Schools & Program
Visits - Sept, 2000 Issue #73
Thompson Falls, Montana
Steve & Jill Fairbanks
Visit Report by Loi Eberle on August 10, 2000
Because it was summer, I was able take a beautiful short cut over
Thompson pass, closed during winter months, in order to drive to the residence of the Building Bridges program. The house sits next
to Graves Creek a few miles outside of the town of Thompson Falls, Montana. Steve and Jill Fairbanks, who are still the Directors,
started the program in 1996. The day I was able to visit was just about one of the busiest during the year, so I only met with a few
of the program participants and Jill, who graciously took time to talk to me and show me around. Steve had gone to the river to pick
up Summer Program participants who were returning from the rafting portion of their experience. The participant’s parents were to
arrive soon after their adolescents returned from their rafting trip.
The Summer Program is a high impact wilderness experience that involves
a series of activities. They have a girls’ group and a separate boys’ group. The girls base their operation from the canvas-walled
tent down at the creek, a short walk from the house. There is a small bathhouse there as well. The boys camp out with their staff,
about seven miles away. Unbeknownst to the groups, when they go hiking in the backcountry national forest behind the house, the re-supply
site is a fairly short drive away, an additional safety factor, if an evacuation may be needed.
Both groups participate in a series of activities starting with
fourteen days of hiking. Then after a work and recreation day, the participants then spend a few days climbing. After another day
of rest they do some community service: 16 days of trail work in the Bob Marshall Wilderness. Students will then bicycle approximately
380 to 400 miles in 10 days. The last 8 days are spent rafting on the Clark Fork River. The students’ parents join them at the end,
to discuss the work and insights that have occurred during the program. Together they discuss the next step of their personal change.
This program uses 12-step, R.E.B.T. and Reality Therapy approaches to help kids get another perspective on their behavior. The Summer
Program accepts escorted kids, offering them the means to develop insight about their behavior, which frequently has involved drug
and alcohol abuse. Jill said their therapeutic work is relevant to non-users as well, since usually the behaviors that have landed
in the program indicate the same kinds of attitudinal work is needed.
A student from the Summer Program can be accepted into Building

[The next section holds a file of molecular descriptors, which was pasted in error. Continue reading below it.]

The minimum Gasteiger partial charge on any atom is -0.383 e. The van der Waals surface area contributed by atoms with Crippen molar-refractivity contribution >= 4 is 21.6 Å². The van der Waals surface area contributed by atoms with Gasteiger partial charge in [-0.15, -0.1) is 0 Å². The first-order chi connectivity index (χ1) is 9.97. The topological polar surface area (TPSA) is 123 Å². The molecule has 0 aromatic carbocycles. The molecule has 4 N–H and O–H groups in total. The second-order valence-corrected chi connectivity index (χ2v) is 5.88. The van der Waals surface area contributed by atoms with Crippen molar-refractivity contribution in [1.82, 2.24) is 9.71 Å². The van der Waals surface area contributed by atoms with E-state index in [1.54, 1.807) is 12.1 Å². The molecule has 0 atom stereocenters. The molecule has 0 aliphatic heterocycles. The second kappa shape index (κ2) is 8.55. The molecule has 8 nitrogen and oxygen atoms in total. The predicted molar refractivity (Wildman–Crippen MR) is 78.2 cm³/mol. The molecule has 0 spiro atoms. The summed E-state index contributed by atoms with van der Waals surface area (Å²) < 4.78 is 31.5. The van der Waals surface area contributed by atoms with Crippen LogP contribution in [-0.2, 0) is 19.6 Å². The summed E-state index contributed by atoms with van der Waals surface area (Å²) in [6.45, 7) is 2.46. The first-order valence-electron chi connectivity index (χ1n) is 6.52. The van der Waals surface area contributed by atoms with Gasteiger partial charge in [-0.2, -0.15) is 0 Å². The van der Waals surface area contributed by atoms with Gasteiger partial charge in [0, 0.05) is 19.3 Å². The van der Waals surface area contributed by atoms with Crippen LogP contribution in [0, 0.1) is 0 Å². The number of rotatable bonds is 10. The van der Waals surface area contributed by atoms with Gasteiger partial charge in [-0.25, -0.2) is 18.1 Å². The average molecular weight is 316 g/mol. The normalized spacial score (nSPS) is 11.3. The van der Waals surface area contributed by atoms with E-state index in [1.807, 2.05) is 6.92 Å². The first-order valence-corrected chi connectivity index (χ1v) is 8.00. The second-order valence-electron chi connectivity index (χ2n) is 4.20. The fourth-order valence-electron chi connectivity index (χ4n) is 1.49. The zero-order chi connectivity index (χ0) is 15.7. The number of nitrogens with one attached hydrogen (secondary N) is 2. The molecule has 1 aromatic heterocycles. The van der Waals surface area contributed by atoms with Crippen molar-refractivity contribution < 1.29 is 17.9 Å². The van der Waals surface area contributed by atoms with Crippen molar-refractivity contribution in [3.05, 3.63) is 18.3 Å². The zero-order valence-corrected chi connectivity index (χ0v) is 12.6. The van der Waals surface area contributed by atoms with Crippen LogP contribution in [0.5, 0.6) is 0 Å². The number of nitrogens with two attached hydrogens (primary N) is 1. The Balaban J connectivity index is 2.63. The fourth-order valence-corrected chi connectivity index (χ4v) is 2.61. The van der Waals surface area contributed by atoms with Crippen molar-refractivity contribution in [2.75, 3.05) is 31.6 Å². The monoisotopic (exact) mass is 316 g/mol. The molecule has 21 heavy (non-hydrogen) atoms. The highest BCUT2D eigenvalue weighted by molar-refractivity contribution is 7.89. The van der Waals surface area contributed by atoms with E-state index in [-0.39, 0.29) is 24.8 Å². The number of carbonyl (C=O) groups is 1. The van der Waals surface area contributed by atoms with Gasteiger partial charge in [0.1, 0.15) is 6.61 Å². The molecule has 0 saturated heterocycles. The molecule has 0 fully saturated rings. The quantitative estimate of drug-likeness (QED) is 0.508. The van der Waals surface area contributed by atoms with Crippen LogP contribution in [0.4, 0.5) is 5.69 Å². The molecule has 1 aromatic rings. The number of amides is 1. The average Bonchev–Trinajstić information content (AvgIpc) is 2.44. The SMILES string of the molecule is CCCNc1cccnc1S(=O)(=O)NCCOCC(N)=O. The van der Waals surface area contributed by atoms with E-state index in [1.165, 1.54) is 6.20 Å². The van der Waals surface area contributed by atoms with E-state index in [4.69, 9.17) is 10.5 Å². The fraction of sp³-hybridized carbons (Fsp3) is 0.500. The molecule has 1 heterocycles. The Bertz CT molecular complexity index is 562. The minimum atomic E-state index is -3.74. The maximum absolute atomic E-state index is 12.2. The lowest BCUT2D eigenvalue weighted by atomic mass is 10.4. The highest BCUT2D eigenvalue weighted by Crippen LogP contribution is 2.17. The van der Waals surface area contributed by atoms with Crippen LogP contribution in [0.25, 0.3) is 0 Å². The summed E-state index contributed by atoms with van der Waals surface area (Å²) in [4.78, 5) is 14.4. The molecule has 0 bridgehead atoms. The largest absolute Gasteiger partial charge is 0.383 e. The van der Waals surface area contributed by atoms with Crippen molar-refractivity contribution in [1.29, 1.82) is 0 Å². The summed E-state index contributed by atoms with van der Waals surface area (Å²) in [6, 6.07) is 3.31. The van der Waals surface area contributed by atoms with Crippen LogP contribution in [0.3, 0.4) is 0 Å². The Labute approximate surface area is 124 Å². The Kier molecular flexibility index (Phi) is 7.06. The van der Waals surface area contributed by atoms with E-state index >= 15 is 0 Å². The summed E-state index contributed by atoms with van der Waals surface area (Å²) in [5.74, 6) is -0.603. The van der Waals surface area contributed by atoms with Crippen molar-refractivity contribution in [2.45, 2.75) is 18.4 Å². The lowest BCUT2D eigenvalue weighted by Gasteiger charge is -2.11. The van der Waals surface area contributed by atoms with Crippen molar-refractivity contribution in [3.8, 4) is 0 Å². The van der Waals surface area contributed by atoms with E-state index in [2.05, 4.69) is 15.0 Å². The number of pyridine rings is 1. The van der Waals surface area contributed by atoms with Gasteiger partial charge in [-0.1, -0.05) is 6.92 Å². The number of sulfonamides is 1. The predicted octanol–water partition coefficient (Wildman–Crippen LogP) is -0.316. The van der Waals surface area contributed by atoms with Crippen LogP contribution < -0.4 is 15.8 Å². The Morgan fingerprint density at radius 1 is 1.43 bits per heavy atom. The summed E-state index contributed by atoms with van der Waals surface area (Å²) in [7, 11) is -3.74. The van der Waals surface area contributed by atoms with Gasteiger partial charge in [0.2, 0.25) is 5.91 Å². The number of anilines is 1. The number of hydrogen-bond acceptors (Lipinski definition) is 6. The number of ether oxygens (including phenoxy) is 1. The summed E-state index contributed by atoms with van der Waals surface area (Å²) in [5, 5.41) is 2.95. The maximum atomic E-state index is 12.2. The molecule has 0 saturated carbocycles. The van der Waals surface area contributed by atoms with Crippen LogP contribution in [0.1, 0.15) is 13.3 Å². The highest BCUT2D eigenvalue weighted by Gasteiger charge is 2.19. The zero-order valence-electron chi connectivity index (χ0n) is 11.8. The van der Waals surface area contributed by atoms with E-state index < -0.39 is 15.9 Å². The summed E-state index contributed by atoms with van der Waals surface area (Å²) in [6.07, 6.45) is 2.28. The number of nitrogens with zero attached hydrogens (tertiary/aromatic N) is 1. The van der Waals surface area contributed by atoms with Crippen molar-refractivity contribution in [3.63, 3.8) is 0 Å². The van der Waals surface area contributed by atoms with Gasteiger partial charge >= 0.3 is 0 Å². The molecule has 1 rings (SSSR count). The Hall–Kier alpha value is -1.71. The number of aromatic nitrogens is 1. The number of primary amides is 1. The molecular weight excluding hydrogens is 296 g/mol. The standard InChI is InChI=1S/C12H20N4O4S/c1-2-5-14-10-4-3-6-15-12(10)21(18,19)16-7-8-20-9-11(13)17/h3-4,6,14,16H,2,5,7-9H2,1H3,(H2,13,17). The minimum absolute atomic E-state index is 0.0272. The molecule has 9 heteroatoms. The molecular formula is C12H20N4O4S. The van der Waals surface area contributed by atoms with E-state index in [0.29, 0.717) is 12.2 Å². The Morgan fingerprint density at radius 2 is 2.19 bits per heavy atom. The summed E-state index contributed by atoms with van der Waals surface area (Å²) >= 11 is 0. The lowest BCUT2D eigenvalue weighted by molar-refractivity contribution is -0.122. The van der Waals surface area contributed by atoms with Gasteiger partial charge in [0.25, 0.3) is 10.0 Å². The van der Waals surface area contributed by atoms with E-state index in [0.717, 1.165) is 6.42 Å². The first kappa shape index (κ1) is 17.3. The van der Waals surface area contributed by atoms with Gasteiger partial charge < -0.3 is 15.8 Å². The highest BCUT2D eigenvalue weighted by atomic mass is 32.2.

Bridges’ Residential Program. In this case, he or she is invited to move into one of the student bedrooms in the house, and begins
to participate in the therapy groups that take place each morning and evening. In addition to the therapy group work, residents are
also responsible for house chores and building projects. They attend the local high school in Thompson Falls, where they are required
to participate in an extra curricular activity, which most often is sports.
I talked to one girl who had originally started in the Summer Program,
then had been invited into the Residential Program, where she had lived for a few years, finally becoming an intern staff. I also
spoke with a student from the Residential Program, who will be completing his HS diploma this year, and one of Jill and Steve’s sons,
who was soon leaving for college.
They spoke positively about the support they received from the high
school teachers and how well they were accepted by the students. Co-Director, Jill Fairbank, emphasized that the degree of acceptance
they received depended on the resident’s attitudes about the school, as well. She said that participating in extra activities really
There are two girl residents in a bedroom on one end of the house,
and there will be up to 10 boys in the boy’s end (once completed) at the other end of the house. The Fairbank family lives in the
rooms between the resident’s bedrooms. Jill showed me where Steve and the program participants were in the process of adding more
bedrooms and sleeping space. Though there were a few visible “lessons learned” in construction skills, they definitely earned the
pride they had in their work!
The selection process for the Residential Program is based both
on the willingness of the adolescent, as well as Jill and Steve’s determination of the appropriateness of the adolescent for the rest
of their family system, since their three children also live at the house. They have found spending the weekends with their own children
in a separate, second residence has been helpful to renew their energies. They have a staff member staying in the main house to supervise
during those times.
This situation seems like a good opportunity for the “right kid”
to have a chance at a fairly normal high school experience. The Summer Program is a way for students to experience a high impact intervention,
and the insight it provides. The Residential Program is suitable for a student who is willing to put in the effort to make it work
– and who is willing to conform to the parameters of the program and the public school system. For such a student, the Residential
Program provides ongoing support to help create lasting attitudinal and behavioral change. It also offers an opportunity to have a
successful and rewarding high school experience, while also having access to the beautiful Montana countryside.
Copyright © 2000, Woodbury Reports, Inc. (This article may be reproduced without
prior approval if the copyright notice and proper publication and author attribution accompanies the copy.)